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Born in Taunton, England, Frederick Copleston received his M.A. from Oxford University and his Ph.D. from the Pontifical Gregorian University in Rome. He entered the Society of Jesus in 1930 and became an ordained priest in 1937. Throughout his academic career, he remained committed to his Roman Catholic faith, apparent in his writing and his treatment of philosophical issues. Focusing primarily on the history of philosophy, Copleston taught at various universities in England, Italy, and the United States. His published work includes individual volumes on such major philosophers as Friedrich Nietzsche and Arthur Schopenhauer. He also has written books devoted to particular movements, including logical positivism and existentialism, and has written on particular issues, including the relation of religion to philosophy and the relation of philosophy to culture. Sometimes he has concentrated his attention on specific geographical or social regions; his Philosophy in Russia (1988) reflects this latter approach. Not only has Copleston published numerous monographs, but also his writing has been excerpted and collected in everything from texts of introductory readings to volumes of essays about specialized, technical philosophical issues. Earlier in his career, Copleston sometimes found himself pitted in popular public debates against a famous advocate of atheism, Bertrand Russell. Among beginning philosophers and veterans alike, however, Copleston's most important academic contribution will remain his nine-volume History of Philosophy (1946--74). In his attempt to span the full sweep of Western philosophical development, Copleston starts with the pre-Socratics. In each volume, he devotes several hundred pages to a particular epoch in the history of Western philosophy, explaining dominant, representative figures as well as significant movements and covering each period and line of thought. Generally, Copleston tries to reproduce the actual pattern of argument expressed in the writings of major philosophical figures, offering critical insights throughout the course of his exposition. Copleston's final volume brings his coverage of Western philosophy up through the writings of Jean-Paul Sartre. Copleston's discussions are fair, balanced, and faithful to the original text. His interpretations provide a standard, mainstream understanding of the growth of Western philosophy. Because his understanding of the history of philosophy has been so widely respected for so long, even more advanced philosophers often find themselves checking their grasp of major figures or movements by reference to Copleston's work. (Bowker Author Biography)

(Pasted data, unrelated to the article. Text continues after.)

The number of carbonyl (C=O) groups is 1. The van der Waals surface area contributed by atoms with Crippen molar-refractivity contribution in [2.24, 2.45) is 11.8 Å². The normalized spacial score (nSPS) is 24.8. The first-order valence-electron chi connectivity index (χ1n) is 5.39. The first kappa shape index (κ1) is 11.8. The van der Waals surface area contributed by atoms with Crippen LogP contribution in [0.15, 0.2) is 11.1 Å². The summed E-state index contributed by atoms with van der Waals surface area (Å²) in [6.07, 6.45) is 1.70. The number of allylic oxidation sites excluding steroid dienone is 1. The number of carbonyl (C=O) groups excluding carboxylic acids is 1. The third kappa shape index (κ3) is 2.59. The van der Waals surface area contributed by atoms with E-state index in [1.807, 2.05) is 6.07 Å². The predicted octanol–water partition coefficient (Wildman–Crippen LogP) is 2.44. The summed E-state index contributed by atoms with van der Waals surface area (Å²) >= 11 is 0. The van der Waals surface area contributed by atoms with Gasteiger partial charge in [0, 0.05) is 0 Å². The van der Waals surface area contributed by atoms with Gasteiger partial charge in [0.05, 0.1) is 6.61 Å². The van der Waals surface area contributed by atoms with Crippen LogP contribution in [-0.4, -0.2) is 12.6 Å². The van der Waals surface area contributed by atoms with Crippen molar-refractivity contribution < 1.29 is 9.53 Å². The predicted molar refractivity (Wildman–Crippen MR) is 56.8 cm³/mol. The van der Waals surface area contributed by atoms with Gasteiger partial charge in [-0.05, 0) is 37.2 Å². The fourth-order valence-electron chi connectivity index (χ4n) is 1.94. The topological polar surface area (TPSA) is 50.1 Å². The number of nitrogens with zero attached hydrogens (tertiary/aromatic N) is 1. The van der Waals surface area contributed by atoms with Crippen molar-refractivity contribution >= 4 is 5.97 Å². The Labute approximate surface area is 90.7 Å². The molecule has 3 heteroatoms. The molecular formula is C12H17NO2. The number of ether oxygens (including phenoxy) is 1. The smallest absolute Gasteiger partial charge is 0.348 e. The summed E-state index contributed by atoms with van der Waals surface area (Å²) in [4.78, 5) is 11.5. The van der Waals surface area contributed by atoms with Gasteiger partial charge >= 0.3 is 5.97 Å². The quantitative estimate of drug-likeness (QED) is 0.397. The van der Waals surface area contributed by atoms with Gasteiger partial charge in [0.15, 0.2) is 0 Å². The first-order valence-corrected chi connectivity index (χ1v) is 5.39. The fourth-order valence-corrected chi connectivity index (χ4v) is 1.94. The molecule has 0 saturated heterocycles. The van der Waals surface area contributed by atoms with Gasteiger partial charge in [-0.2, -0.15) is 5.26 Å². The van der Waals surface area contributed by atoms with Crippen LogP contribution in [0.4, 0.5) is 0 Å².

— biography from A History of Philosophy, Vol. 1 : Greece and Rome : From the Pre-Socratics to Plotinus
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Aquinas 587 copies
A history of philosophy 331 copies, 3 reviews
Séneca 19 copies
Memoirs 17 copies
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[Source: Wikipedia] Frederick Charles Copleston was raised in the Anglican faith—his uncle, Reginald Stephen Copleston, was an Anglican bishop of Calcutta. At the age of eighteen, he converted to the Roman Catholic faith, which caused great stress within his family.

In 1930, Copleston became a Jesuit. After studying at the Jesuit novitiate in Roehampton for two years, he resettled at Heythrop, where in 1937 he was ordained a Jesuit priest at Heythrop College. In 1938 he traveled to Germany to complete his training, returning to Britain just before the outbreak of war in 1939. Copleston originally intended to study for his doctorate at the Gregorian University in Rome, but the war now made that impossible. Instead, he accepted an offer to return to Heythrop College to teach the history of philosophy to the few remaining Jesuits there. Copleston achieved a degree of popularity in the media for debating the existence of God with Bertrand Russell in a celebrated 1948 BBC broadcast; the following year he debated logical positivism and the meaningfulness of religious language with his friend the analytic philosopher A. J. Ayer.

Throughout the rest of his academic career, Copleston accepted a number of honorary roles, including Visiting Professor at Pontifical Gregorian University in Rome, where he spent six months each year lecturing from 1952 to 1968.

After officially retiring in 1974, he continued to lecture. From 1974 to 1982, Copleston was Visiting Professor at the University of Santa Clara, and from 1979 to 1981, he delivered the Gifford Lectures at the University of Aberdeen, which were published as Religion and the One. Copleston was offered memberships in the Royal Institute of Philosophy and in the Aristotelian Society.
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